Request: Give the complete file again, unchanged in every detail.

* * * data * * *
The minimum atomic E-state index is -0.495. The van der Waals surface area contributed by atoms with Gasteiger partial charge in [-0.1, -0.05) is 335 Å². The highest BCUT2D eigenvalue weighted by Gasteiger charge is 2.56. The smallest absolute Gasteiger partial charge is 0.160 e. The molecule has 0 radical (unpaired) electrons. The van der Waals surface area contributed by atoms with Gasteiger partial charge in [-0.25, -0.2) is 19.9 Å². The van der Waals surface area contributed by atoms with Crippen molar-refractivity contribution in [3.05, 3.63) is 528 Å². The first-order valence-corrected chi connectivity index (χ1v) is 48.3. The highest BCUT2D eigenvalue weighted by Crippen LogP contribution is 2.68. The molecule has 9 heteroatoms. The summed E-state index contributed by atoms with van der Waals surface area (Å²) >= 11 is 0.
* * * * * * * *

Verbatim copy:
The minimum atomic E-state index is -0.495. The van der Waals surface area contributed by atoms with Gasteiger partial charge in [-0.1, -0.05) is 335 Å². The highest BCUT2D eigenvalue weighted by Gasteiger charge is 2.56. The smallest absolute Gasteiger partial charge is 0.160 e. The molecule has 0 radical (unpaired) electrons. The van der Waals surface area contributed by atoms with Gasteiger partial charge in [-0.25, -0.2) is 19.9 Å². The van der Waals surface area contributed by atoms with Crippen molar-refractivity contribution in [3.05, 3.63) is 528 Å². The first-order valence-corrected chi connectivity index (χ1v) is 48.3. The highest BCUT2D eigenvalue weighted by Crippen LogP contribution is 2.68. The molecule has 9 heteroatoms. The summed E-state index contributed by atoms with van der Waals surface area (Å²) >= 11 is 0.